By Dr Ananya Mandal, MD
According to experts people who are compulsive hoarders are ill with a serious mental disorder and need help. Hoarding is affecting between 400,000 and 1.1 million Australians, a conference in Sydney heard this week, and can affect more than just elderly people living alone. Yet it is only now gaining acceptance as a clinical condition with its inclusion this year in the Diagnostic and Statistical Manual of Mental Disorders.
It is characterized by excessive collecting and an extreme inability to discard worthless objects. Compulsive hoarders often live in squalor and risk disease, injury, fires and homelessness, and their over-attachment to things can compromise their relationships, clinical psychologist Dr Christopher Mogan says. An estimated one in four people in Melbourne who die in house fires are hoarders.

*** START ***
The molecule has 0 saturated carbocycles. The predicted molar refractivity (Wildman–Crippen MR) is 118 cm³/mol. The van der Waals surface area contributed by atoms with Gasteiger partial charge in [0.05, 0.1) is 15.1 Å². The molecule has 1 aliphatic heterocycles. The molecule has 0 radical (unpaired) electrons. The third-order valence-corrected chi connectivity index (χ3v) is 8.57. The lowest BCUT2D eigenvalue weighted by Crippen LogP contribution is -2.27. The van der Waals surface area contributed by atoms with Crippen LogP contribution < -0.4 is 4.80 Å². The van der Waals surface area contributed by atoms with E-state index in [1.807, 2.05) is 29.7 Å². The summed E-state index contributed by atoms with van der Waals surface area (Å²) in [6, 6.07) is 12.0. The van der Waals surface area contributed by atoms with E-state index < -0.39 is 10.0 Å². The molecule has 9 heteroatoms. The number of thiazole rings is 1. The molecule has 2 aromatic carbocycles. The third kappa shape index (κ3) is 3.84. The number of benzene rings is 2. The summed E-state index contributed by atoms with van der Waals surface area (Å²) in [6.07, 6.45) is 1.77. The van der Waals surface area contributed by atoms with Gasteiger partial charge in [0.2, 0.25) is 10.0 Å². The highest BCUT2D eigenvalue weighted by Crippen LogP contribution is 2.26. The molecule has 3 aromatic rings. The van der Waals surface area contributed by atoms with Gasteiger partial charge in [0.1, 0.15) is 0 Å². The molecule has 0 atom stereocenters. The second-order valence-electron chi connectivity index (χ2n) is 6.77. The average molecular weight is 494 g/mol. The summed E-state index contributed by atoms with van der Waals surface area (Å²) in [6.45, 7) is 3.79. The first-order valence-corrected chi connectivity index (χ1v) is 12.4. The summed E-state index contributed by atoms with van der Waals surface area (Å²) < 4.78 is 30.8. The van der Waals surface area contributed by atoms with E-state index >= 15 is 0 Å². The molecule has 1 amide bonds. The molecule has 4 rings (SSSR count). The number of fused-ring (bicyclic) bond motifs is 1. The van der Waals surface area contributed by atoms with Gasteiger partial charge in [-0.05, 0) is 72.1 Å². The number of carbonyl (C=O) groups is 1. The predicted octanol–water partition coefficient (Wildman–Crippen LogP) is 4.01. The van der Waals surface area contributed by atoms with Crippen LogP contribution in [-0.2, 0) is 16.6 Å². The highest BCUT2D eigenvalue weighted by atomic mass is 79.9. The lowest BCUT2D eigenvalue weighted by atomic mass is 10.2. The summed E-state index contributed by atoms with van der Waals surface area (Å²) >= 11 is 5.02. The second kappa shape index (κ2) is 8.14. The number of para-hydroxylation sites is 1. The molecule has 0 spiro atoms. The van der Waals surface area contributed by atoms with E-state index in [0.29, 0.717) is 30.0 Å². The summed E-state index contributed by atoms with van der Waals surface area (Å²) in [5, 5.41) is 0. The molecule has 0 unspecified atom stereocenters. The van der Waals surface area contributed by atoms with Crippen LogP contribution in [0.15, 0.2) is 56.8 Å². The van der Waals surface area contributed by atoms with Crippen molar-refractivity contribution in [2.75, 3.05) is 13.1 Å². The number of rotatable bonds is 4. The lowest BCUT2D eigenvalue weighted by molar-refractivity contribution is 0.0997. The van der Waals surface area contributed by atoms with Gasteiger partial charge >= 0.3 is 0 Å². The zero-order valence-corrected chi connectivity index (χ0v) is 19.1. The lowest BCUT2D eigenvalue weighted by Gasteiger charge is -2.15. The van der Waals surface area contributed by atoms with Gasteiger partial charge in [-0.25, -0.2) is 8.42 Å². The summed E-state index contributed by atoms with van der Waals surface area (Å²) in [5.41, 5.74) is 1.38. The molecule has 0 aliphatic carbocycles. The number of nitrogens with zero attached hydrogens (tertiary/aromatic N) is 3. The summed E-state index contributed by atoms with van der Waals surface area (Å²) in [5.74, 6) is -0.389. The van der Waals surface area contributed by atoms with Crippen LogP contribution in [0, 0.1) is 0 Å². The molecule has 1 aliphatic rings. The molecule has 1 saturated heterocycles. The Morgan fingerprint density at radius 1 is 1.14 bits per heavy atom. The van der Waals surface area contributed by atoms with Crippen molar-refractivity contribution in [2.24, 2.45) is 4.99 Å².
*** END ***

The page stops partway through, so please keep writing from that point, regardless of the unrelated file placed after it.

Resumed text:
“To throw something away is to throw away part of themselves...it’s a very pervasive disease that's hard for the non-hoarder to grasp,” he told a conference in Sydney yesterday. The two-day forum, dubbed Pathways Through the Maze National Hoarding and Squalor conference, attracted 135 experts from Australia, the UK and the US.
According to Dr Mogan, compulsive hoarding disorder is five times more common than schizophrenia and twice as common as obsessive compulsive disorder (OCD). “Obsessive Compulsive Disorder is already the fourth most common mental disorder ... it's really a sleeping giant.”
“It does manifest itself in the older age group, but it's a chronic condition that starts at a very young age – as young as 10 or 12, and it gets worse during the 20s,” he said. “But most people don't get treated until they are over 50. It’s a chronic and ongoing condition.”